Run by Orange city Library with support from the Orange Regional Arts Foundation, the festival will take place at the Hotel Canobolas on Saturday from 10am to 5pm and the writing workshop on Sunday will run from 10am to 1pm.

Orange City Library reading and writing coordinator Jasmine Vidler said last year’s inauguralfestival was a great success so they decided to do it again this timefollowing a villains and crime theme.

“Villains and crime, we did that because crime writing is one of the most popular genres in books that get borrowed from the library,” Ms Vidler said.

“We’ve definitely got a lot of interest and people coming along, lots of people are interested, especially in our key note speaker Caroline Overington.

“Caroline will be talking about why our interest in the villain never wains, she has written a lot of crime fiction and non fiction.”

Caroline Overington has written eleven books, including true crime book Last Woman Hangedas well asnovels.

Trevor Shearstonis the author ofa novel about the last days of bushranger Ben Hall.

With a background in newspaper crime reportingMark Morri haswritten about the case of Anita Cobbyand more recently has been reporting on the Roger Rogerson trial.

True crime authorLiz Porter will discuss the realities behind fictional forensic crime dramassuch as CSI and how real life detectives use forensic science to solve crimes.

Ms Vidler said although the guest authors come from out of the region, there will be a local component with a readers panel made up of magistrate Jan Stevenson, Dr Martyn Patfield and crime reader Christine Wright.

For more information visithttp://tinyurl南京夜网/ReadersWritersFestival. Tickets are available at Orange City Library by phoning 6393 8132.

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20. 09. 2019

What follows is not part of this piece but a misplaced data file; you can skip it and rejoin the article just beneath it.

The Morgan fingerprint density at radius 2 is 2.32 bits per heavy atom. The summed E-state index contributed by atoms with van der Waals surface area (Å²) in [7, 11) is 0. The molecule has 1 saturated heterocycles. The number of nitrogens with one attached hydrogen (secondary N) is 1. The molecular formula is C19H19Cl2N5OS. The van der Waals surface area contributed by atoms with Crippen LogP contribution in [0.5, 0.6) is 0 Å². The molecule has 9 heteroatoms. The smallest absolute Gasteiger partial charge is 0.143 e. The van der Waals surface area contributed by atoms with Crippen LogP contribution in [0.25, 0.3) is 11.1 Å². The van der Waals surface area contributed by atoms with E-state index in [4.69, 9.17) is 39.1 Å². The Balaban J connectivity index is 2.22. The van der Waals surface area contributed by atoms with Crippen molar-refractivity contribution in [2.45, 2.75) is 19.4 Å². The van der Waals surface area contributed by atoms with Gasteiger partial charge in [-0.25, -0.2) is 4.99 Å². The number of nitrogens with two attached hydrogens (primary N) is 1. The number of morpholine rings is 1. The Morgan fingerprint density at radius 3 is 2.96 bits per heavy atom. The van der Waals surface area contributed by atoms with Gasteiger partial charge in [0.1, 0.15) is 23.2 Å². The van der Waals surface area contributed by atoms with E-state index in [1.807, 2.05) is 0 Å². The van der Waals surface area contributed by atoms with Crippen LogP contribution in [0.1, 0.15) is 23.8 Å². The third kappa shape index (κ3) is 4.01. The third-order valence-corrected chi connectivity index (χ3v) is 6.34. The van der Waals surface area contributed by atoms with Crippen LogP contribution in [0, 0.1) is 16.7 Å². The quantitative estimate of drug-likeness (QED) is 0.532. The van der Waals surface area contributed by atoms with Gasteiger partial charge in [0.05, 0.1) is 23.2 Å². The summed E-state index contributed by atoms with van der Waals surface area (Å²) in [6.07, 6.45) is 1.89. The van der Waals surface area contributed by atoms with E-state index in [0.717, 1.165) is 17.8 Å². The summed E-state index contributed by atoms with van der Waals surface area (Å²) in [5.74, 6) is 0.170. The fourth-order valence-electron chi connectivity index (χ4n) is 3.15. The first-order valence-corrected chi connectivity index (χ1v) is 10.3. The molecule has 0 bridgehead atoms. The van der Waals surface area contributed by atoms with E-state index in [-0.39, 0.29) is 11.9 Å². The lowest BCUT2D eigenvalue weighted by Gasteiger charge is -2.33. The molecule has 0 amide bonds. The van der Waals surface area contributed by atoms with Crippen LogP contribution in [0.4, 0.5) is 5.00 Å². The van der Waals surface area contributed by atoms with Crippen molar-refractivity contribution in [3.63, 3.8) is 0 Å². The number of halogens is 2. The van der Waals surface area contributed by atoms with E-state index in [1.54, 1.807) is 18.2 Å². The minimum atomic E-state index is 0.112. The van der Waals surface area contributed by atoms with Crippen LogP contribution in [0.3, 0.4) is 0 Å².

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Simply no way to pay for plan

Simply no way to pay for plan

Northern Grampians Cr Wayne Rice believes the shires roads will suffer if council doesn't receive a fair share of the taxation dollar, or adequate government funding to maintain roads. NORTHERN Grampians Shire Council has identified $74-million in capital works projects desperately needed in the community, but admits it has no way to fund the plan.
Nanjing Night Net

On Monday, councildiscussed its$4.3-million2016-17roads and bridges capital works program, andidentified unfunded projects worth $74-million.

Council’sroad allocation decreased by $1.5-million from the draft budget after the federal government cut backits Roads to Recovery money.

A report to council identified a significant shortfall in finances, with council indicating it currently budget $3 to $4-million a year on capital works, but wouldneed to spend close to $9-million in future to maintain current service standards.

Cr Wayne Rice said the predicted need was a massive issue of concern for councillors.

“We’re falling behind in infrastructure all the time,” he said.

Cr Rice said council and ratepayers were being hurt by thefreezing ofFinancial AssistanceGrants, indexation, rate capping and council’stoo small percentage of the taxation dollar.